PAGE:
The development of the Clausthal University of Technology is of great importance for the mining town of Clausthal-Zellerfeld, as it increases the attractiveness and attraction of the location for innovative investments. The development of the TU Clausthal and the cooperation between local companies and science is a decisive advantage for the business location.
In addition to the usual craft businesses, there is a relatively large window factory as well as several companies spun off from the Clausthal University of Technology or CUTEC, which specialize primarily in particle measurement technology in testing technology.
Tourism is another important branch of the economy in Clausthal-Zellerfeld, but above all in its districts Altenau, Buntenbock, Schulenberg and Wildemann.
From 1877 to 1976, Innerstetalbahn trains ran from the station to Altenau and Langelsheim . Today the public transport is served by several bus lines, u. a. to Goslar, Osterode am Harz, Altenau and Sankt Andreasberg.
Public facilities edit
- State Office for Mining, Energy and Geology with the Lower Saxony Mountain Archive
- CUTEC, Clausthal Environmental Technology Research Center
- State Construction Management South Lower Saxony
- Local fire brigades in the districts Altenau, Clausthal- Zellerfeld, Buntenbock, Schulenberg and Wildemann
In addition to the primary and secondary school facilities, Clausthal-Zellerfeld also houses the School of Economics and Technology and the Clausthal University of Technology . The facilities of the TU are concentrated on the Feldgraben area campus as well as distributed in the Clausthal city area and on the Tannenhöhe.
- Clausthal primary school
- Wildemann primary school
- Elementary school Zellerfeld
- Gymnasium Robert Koch School (open all-day school)
- Clausthal-Zellerfeld secondary and secondary school
People from Clausthal-Zellerfeld edit
- Bernhard Christoph Breitkopf (1695-1777), printer and publisher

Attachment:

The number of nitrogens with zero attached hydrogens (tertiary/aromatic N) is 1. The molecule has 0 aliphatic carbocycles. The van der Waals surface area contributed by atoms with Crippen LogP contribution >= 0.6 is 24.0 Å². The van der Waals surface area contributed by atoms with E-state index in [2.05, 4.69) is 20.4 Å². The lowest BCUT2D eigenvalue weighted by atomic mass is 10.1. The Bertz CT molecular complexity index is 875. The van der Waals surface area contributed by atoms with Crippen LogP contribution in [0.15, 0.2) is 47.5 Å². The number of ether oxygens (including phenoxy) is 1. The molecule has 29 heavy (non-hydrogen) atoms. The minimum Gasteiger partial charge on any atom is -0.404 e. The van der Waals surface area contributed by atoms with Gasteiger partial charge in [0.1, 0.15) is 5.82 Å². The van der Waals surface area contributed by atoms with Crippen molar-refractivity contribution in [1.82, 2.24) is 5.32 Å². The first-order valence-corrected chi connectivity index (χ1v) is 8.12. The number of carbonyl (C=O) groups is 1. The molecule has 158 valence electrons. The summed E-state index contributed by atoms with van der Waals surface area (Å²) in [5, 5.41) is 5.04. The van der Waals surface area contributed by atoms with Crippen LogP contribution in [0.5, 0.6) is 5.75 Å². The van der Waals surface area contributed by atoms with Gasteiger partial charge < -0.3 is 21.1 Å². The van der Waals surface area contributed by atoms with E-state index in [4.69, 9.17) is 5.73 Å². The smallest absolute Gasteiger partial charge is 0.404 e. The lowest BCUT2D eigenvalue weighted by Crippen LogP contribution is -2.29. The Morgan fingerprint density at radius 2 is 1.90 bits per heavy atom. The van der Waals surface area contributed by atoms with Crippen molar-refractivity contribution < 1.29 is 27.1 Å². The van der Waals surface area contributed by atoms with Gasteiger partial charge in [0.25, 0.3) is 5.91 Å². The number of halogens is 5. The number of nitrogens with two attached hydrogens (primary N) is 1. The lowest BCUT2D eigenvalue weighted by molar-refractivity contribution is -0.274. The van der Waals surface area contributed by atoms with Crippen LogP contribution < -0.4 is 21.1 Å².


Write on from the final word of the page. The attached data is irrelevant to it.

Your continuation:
- Heinrich Halfeld (1797-1873), engineer
- Carl Adolf Riebeck (1821-1883), industrialist and mining entrepreneur
- Robert Koch (1843–1910), microbiologist
- Otto Erich Hartleben (1864–1905), poet and dramatist
- Robert Förster (1913-1984), diplomat
- Helmut Sander (1920-1988), mayor of Goslar
- Reinhard Roder (born 1941), football player, coach and -functionary
- Dietrich Grönemeyer (born 1952), physician
- Daniel Böhm (born 1986), biathlete
Notable people associated with Clausthal-Zellerfeld edit
- Georg Philipp Telemann (1681–1767), composer
- Johann Friedrich Ludwig Hausmann (1782–1859), mineralogist
- Wilhelm Albert (1787–1846), mining administrator and inventor
- Friedrich Adolph Roemer (1809–1869), geologist
- Arnold Sommerfeld (1868–1951), theoretical physicist
- Helmut Kleinicke (1907-1979), engineer at Auschwitz concentration camp who saved Jews during the Holocaust
International relations edit
Twin towns – Sister cities edit
Clausthal-Zellerfeld is twinned with:
Steel headframe of Ottiliae shaft; Clausthal-Zellerfeld. This is the oldest still-existing headframe in Germany, built in 1876
View on Marktkirche
- "Direktwahlen in Niedersachsen vom 12. September 2021" (PDF). Landesamt für Statistik Niedersachsen. 13 October 2021.
- "LSN-Online Regionaldatenbank, Tabelle A100001G: Fortschreibung des Bevölkerungsstandes, Stand 31. Dezember 2021" (in German). Landesamt für Statistik Niedersachsen.
- Evert Heusinkveld. Die Innerstetalbahn Langelsheim - Altenau, p. 11. Nordhorn 2007
- "L'Aigle découverte - Nos villes jumelles". Ville de L'Aigle. Archived from the original on 2013-08-01. Retrieved 2013-07-20.